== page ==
Grocery market share figures released today reveal the negative impact of the ongoing horsemeat crisis as frozen burger sales plummeted amid consumer concern.
Frozen burger sales declined by 43 per cent in the four weeks ending February 17th 2013 while frozen ready meal sales dipped 13 per cent on the same period last year, according to the latest data from Kantar Worldpanel, highlighting a change in shopping habits following the scandal.
Grocer Tesco saw its share decrease 0.4 per cent to 29.7 per cent over the period, though Kantar Director Edward Garner pointed out that this decline is attributable to more than a change in shopping habits.
Garner explained: “It might seem natural to attribute this decline to the horsemeat contamination; however, Tesco undertook heavy promotions this time last year, where consumers received a £5 voucher when they spent £40, and not repeating this offer will have adversely affected its share.”
Recent data from the St Ives Group revealed a rise in the ‘promiscuous shopper’ as consumers are increasing driven by a desire to find the best promotions and discounts, with the average shopper visiting 4.14 stores per month, while a third of the 1,000 respondents said they had visited completely new stores in the past year.
Peter Kneale, Director of St Ives Group company Incite said: “The findings clearly show the trend of shoppers going to multiple supermarkets and trying out new ones which is why it’s more important than ever for supermarkets to communicate effectively to their target audience; consider alternatives to TV advertising and don’t underestimate the influence of word-of-mouth and print media.”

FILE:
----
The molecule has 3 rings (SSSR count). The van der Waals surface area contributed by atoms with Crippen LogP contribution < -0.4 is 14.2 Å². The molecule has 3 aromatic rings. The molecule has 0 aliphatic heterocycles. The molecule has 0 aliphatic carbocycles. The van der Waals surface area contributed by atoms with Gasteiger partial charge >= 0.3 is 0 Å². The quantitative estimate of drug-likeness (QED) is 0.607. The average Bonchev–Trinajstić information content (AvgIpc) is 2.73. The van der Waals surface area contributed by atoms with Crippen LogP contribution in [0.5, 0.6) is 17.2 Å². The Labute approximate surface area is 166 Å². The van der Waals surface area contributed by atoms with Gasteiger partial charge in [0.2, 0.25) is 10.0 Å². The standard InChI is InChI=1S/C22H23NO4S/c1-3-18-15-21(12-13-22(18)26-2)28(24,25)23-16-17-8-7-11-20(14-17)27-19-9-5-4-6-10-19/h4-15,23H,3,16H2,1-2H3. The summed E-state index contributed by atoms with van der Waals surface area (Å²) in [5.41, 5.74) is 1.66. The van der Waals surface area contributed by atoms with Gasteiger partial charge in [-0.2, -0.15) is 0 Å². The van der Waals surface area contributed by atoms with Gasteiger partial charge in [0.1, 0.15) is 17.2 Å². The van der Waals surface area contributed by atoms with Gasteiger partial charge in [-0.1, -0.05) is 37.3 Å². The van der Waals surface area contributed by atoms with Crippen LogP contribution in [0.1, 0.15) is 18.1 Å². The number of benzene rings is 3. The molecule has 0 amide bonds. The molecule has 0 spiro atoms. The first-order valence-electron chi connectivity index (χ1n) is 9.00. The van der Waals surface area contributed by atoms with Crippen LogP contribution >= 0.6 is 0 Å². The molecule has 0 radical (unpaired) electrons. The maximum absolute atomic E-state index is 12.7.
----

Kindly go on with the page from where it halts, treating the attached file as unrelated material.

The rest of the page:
Overall, the grocery market is growing at an annual rate of 3.7 per cent, considerably behind grocery price inflation of 4.3 per cent as consumers use coping strategies to decrease their personal inflation rate, Kantar said.
Sainsbury’s was the only supermarket of the big four to increase share over the period, growing at a rate of 4.6 per cent while conversely, Morrisons was the only grocer to report a sales fall, decreasing by 1.3 per cent.
While the scandal has detrimentally affected a number of top supermarkets, Garner said that other chains implicated in the crisis have fared well despite consumer worries.
“Waitrose and Aldi deliver all-time record shares this period of 4.8 per cent and 3.3 per cent respectively indicating that market polarisation and the ‘two nations’ consumer climate continues,” Garner explained.
“Iceland records 10.1 per cent growth confirming that the frozen food category as a whole remains robust.”